Mohammed Al-Amoudi
Home Business Profiles How Ethiopia’s Richest Man, Mohammed Al-Amoudi Lost Nearly $1 Billion this Year
Profiles - July 1, 2022

How Ethiopia’s Richest Man, Mohammed Al-Amoudi Lost Nearly $1 Billion this Year

Mohammed Al-Amoudi, the richest man in Ethiopia, has amassed a portfolio of building, farming, and energy businesses in Sweden, Saudi Arabia, and Ethiopia. 

He made his first fortune through construction in Saudi Arabia. The biggest fuel firm in Sweden, Preem is one of his most valuable assets.

He has made investments in gold mining, cement manufacturing, and agriculture in Ethiopia. 

For customers in Ethiopia and beyond, his company Saudi Star Agricultural Development has developed hundreds of acres of land into fields of fruits, vegetables, cereals, coffee, tea, flowers, and rice.


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Mohammed Al-Amoudi lost $1 billion

However, Mohammed Al-Amoudi has seen his net worth decline by roughly $1 billion since the beginning of the year. 

The market value of his industrial assets, which include esteemed Swedish oil businesses, continues to decline. This also closely mirrors the decline in European markets.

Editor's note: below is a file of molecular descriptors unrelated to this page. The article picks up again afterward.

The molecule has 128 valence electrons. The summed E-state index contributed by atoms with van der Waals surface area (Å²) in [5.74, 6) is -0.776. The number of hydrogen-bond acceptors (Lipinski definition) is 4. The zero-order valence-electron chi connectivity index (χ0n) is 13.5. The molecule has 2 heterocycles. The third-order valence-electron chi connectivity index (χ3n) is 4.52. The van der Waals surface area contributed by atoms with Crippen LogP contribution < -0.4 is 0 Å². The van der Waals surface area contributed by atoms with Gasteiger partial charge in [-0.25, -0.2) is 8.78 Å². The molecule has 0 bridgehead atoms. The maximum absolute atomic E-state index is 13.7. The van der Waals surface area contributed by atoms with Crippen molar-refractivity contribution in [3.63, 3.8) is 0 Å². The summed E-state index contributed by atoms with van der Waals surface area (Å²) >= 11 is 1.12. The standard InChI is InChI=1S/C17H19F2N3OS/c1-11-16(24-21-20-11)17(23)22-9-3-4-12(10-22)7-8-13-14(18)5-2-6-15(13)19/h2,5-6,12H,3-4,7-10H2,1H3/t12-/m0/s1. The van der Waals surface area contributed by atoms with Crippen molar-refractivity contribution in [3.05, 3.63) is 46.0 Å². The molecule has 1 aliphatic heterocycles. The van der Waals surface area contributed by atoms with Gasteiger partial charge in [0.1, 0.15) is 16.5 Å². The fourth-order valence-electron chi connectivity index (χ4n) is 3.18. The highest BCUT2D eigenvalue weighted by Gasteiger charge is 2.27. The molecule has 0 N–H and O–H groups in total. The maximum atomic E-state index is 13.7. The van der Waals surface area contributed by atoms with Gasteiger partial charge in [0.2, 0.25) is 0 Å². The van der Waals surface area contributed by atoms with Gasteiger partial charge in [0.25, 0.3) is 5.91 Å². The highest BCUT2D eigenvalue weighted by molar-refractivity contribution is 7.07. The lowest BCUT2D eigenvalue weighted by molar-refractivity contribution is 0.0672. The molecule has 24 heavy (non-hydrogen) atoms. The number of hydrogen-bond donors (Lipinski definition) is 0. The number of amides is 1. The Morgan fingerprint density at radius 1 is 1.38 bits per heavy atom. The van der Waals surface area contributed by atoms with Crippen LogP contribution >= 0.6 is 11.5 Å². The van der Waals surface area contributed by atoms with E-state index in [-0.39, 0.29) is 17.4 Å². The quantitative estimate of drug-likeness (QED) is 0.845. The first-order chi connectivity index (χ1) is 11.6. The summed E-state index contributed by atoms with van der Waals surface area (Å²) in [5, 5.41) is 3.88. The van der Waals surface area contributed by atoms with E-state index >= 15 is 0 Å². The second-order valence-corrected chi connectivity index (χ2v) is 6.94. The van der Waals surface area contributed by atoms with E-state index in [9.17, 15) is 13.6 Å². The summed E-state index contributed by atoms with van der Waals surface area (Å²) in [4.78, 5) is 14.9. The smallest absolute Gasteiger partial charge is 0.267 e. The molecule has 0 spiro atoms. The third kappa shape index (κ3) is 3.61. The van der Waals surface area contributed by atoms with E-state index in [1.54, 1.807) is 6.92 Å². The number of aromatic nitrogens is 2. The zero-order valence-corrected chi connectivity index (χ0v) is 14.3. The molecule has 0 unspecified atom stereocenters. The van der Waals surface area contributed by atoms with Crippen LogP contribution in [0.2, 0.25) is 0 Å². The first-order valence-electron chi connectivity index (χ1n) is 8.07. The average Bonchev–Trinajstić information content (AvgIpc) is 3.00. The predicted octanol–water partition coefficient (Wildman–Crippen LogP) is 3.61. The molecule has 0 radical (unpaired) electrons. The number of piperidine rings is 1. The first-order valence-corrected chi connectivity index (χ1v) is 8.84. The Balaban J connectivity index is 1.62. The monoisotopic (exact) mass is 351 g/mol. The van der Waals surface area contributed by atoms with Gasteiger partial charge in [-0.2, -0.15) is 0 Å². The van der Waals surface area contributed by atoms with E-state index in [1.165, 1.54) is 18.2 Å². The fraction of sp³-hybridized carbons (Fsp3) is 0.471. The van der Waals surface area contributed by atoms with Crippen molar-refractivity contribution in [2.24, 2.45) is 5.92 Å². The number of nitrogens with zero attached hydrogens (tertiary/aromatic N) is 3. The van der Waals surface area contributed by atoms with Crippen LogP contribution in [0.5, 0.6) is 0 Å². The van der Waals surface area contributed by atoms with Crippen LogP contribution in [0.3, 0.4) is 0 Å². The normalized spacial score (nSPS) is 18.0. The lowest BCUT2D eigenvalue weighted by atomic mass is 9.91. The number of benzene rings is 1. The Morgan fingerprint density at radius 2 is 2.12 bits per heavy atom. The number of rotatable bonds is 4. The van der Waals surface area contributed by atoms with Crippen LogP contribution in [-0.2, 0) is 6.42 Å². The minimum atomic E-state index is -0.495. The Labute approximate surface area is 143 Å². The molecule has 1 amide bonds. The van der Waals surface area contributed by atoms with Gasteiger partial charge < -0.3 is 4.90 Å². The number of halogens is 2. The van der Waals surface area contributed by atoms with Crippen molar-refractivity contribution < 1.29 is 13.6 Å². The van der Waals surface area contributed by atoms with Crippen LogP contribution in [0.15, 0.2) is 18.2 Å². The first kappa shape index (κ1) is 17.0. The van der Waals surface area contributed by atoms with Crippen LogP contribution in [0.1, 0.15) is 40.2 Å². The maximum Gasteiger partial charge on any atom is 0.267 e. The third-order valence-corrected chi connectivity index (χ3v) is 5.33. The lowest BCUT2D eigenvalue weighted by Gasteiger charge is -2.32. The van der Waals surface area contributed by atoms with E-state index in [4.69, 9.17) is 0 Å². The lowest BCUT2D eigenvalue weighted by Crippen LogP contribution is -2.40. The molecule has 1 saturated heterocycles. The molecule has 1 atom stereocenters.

Mohammed Al-Amoudi is a prominent billionaire who was the wealthiest black person in the world until he was deposed by Nigerian cement magnate Aliko Dangote in 2013.

According to information acquired from the Bloomberg Billionaires Index, his net worth has decreased from $6.71 billion at the beginning of this year to $5.73 billion.

For the Ethiopian billionaire, this corresponds to a loss of about $1 billion this year.

$1 billion drop

The $1 billion drop in his net worth can be attributed to the performance of his industrial assets, particularly his holdings in Preem, the biggest oil refiner in Sweden, and Svenska Petroleum Exploration.

Al Amoudi’s loss placed him on a select group of African billionaires, including South African billionaire Johann Rupert, Swazi billionaire Natie Kirsh, and Zimbabwean tech tycoon Strive Masiyiwa, who have all had their net worth decline by more than $500 million thus far this year.

Since the start of 2022, Preem’s market value of his stake in the top oil refiner has decreased from $1.7 billion to $1.26 billion because of the unsatisfactory financial performance of his key oil assets.


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